Francis Osborne, 5th Duke of Leeds

Francis Godolphin Osborne, 5th Duke of Leeds, KG, PC (29 January 1751 – 31 January 1799), styled Marquess of Carmarthen until 1789, was a British politician. He notably served as Foreign Secretary under William Pitt the Younger from 1783 to 1791. He also was Governor of Scilly. As a statesman he is generally regarded as a failure, and his deep hostility to the newly independent United States of America damaged relations between the two countries.


The Duke of Leeds

Francis Osborne, 5th Duke of Leeds by Benjamin West
Portrait by Benjamin West, circa 1769
Secretary of State for Foreign Affairs
In office
23 December 1783 – May 1791
MonarchGeorge III
Prime MinisterThe Right Hon. William Pitt
Preceded byThe Earl Temple
Succeeded byThe Lord Grenville
Leader of the House of Lords
In office
1789–1790
Preceded byThe Lord Sydney
Succeeded byThe Lord Grenville
Personal details
Born29 January 1751
Died31 January 1799 (aged 48)
London, Great Britain
NationalityBritish
Political partyTory
Spouse(s)(1) Lady Amelia Darcy
(1754–1784)
Catherine Anguish
(1764–1837)
Alma materChrist Church, Oxford

Background and education

Carmarthen was the only surviving son of Thomas Osborne, 4th Duke of Leeds, by his wife Lady Mary, daughter of Francis Godolphin, 2nd Earl of Godolphin, and Henrietta Godolphin, 2nd Duchess of Marlborough. He was educated at Westminster School and at Christ Church, Oxford.

Political career

Carmarthen was a Member of Parliament for Eye in 1774 and for Helston from 1774 to 1775; in 1776 having received a writ of acceleration as Baron Osborne, he entered the House of Lords, and in 1777 Lord Chamberlain of the Queen's Household and Captain of Deal Castle. In the House of Lords he was prominent as a determined foe of the prime minister, Lord North, who, after he had resigned his position as chamberlain, deprived him of the office of Lord Lieutenant of the East Riding of Yorkshire in 1780. He regained this, however, two years later.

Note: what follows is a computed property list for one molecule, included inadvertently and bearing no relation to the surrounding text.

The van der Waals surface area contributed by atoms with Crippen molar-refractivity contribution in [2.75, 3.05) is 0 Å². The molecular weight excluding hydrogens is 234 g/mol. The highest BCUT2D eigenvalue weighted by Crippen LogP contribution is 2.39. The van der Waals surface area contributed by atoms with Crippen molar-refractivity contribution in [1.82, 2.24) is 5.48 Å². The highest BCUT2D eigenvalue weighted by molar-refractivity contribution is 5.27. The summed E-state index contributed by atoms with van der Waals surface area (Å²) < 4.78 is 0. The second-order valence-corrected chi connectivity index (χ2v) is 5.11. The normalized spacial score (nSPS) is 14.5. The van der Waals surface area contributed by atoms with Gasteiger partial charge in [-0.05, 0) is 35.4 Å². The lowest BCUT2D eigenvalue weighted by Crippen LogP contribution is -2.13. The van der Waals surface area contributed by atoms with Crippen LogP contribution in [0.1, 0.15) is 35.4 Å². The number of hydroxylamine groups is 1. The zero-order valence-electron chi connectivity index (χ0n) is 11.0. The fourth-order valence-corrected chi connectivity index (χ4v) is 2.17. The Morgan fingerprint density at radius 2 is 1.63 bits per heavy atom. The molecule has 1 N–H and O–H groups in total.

Early in 1783 Carmarthen was selected as ambassador to France, but he did not take up this appointment, becoming instead Secretary of State for Foreign Affairs under William Pitt the Younger in December of the same year. Historian Jeremy Black says that in terms of foreign policy, Pitt and other leaders were disappointed with his performance as a minister. Leeds, as he became upon his father's death in 1789, was anti-French but did not develop an active and aggressive foreign policy. Instead, King George III himself set the main lines of foreign policy before he became mentally disabled.[1] Pitt's rejection of Leeds' anti-Russian policy was the final blow and he left office in April 1791.[2]

Leeds had done nothing to foster good relations with the newly independent United States of America: two future Presidents, John Adams and Thomas Jefferson, as envoys from the United States, both complained of his obstructive attitude and "aversion to having anything to do with us".[3] While Adams, who was rather Anglophile by inclination, was prepared to forgive and forget, Jefferson was not, and it can be argued that Leeds's only lasting achievement was to foster Jefferson's implacable hostility as President to Great Britain and its rulers.[4]

Subsequently Leeds took little part in politics: in 1792, hearing rumours that a new coalition might be formed, he unwisely offered himself as its head and met with a firm rebuff from both Pitt and the King.[5]

Family

Coat of arms of Osborne
Ancestral arms of the Osborne family, Dukes of Leeds

Leeds married firstly in 1773 Lady Amelia Darcy, daughter of Robert Darcy, 4th Earl of Holderness on 29 November 1773. Lady Amelia became Baroness Darcy de Knayth and Baroness Conyers in her own right in 1778. They were divorced in 1779. Their marriage produced three children:

He married secondly Catherine, daughter of Thomas Anguish, in 1788 and had two more children:

  • Lord Sidney Godolphin Osborne (1789–1861); unmarried.
  • Lady Catherine Anne Sarah Osborne (1791–1878); married Major John Whyte-Melville on 1 June 1819 and had issue. .